As I have explained, our Sunday morning liturgy did not include Psalms until January 2005, when we started incorporating the 13 Responsorial Psalms from the New English Hymnal. These became very familiar over the ensuing two and a half years. After much discussion, the cantors invested in copies of New English Praise. This provided us with another 15 or more Responsorial Psalms, which we started to incorporate in September 2007.
I made a tape/CD on which I sang through all the Responsorial Psalms from New English Praise, and distributed copies to all cantors. This enabled them to learn and practise at home. I also offer “telephonic practices”, where I sit at my home piano, and the cantor sings down the phone! We can iron out many problems by means of such a disembodied rehearsal.
My Organist friend, Stephen Jasper, impressed me with his method of setting Responsorial Psalm texts to Gregorian chant. We first tried this on St Barnabas Day, June 11th 2010. With much encouragement from the clergy, these Gregorian Responsorial Psalms have taken root, though not all the cantors are enthusiastic. For these Gregorian Psalms, I point the text by using asterisks etc., as well as giving the notes in Doh Re Mi format, which I send by E-mail to the cantors. One fluent music-reader prefers to transcribe this into notation. Indeed, I am surprised at the general unfamiliarity with the tonic sol-fa system (which shares with Plainsong the principle of a “movable Doh”).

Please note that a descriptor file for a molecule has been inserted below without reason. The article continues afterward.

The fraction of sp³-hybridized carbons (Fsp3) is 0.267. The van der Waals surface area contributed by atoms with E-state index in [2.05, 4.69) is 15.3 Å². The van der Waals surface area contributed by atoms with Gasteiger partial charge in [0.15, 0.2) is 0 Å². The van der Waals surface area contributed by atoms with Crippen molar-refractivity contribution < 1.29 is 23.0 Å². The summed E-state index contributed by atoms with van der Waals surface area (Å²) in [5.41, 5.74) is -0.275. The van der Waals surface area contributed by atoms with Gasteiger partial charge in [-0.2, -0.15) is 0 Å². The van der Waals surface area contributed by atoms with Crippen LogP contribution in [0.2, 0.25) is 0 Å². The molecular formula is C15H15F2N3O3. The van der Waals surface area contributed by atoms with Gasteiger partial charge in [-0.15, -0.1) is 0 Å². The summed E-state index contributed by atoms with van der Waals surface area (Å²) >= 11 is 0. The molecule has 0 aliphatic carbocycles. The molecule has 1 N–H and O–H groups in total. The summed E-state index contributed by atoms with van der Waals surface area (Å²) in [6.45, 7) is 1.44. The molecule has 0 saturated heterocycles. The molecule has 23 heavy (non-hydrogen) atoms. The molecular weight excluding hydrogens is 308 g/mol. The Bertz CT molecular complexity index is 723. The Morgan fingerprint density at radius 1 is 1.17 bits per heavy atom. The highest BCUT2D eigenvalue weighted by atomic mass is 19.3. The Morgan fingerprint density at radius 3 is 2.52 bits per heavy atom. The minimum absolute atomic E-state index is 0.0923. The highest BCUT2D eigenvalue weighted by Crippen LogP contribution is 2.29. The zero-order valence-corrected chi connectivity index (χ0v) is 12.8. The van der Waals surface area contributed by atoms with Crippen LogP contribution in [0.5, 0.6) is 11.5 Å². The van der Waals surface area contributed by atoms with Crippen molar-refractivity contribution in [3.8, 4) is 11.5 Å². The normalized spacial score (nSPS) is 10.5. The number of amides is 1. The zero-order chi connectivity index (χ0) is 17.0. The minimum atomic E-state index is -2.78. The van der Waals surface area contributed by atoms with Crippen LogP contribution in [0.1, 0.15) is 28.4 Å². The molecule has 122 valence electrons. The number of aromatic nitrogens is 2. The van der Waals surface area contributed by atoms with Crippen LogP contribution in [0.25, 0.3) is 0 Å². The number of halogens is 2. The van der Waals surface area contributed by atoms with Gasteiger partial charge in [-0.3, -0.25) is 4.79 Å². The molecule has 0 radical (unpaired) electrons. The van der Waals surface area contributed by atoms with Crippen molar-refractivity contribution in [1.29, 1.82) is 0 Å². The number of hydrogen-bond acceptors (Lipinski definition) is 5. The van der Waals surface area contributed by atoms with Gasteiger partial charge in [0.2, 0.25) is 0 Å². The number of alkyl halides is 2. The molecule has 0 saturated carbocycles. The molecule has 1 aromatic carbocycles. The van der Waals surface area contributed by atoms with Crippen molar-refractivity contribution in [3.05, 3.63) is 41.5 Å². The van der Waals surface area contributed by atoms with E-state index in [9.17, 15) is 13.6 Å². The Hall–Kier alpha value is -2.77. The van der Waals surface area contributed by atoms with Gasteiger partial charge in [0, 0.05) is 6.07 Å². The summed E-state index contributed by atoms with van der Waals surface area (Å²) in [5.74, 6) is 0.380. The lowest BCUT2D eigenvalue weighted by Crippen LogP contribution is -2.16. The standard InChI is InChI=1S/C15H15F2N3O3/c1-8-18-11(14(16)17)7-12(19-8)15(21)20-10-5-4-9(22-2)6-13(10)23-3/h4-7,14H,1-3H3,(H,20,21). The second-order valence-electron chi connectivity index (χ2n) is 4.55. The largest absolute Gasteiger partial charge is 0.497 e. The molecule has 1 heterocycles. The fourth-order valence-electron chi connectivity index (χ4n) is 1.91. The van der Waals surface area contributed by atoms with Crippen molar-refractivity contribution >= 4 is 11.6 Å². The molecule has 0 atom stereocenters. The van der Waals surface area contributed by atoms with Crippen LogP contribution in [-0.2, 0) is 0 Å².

For the Gregorian Responsorial Psalms, the text of the refrain is selected by the clergy, and I set it to music, usually employing the entire chant, with its Intonation, Mediation and Ending. I compose harmonies and rhythm for this refrain, as well as harmonies for the solo verses. The Responsorial Psalms in New English Hymnal and New English Praise are mostly written by living composers. It represents a valuable opportunity for some contemporary composition to feature in our liturgy.
St Barnabas Pimlico - organist information required
For several years, I have been researching the previous Organists of St Barnabas, and endeavouring to build biographical sketches about each man. Eventually, I hope to produce a book, but a few details still need filling in. I am anxious to learn more about the following names, and I appeal to anybody who has a scrap of information or memories to contact me, please.
© David Aprahamian Liddle - February 2005 revised March 2012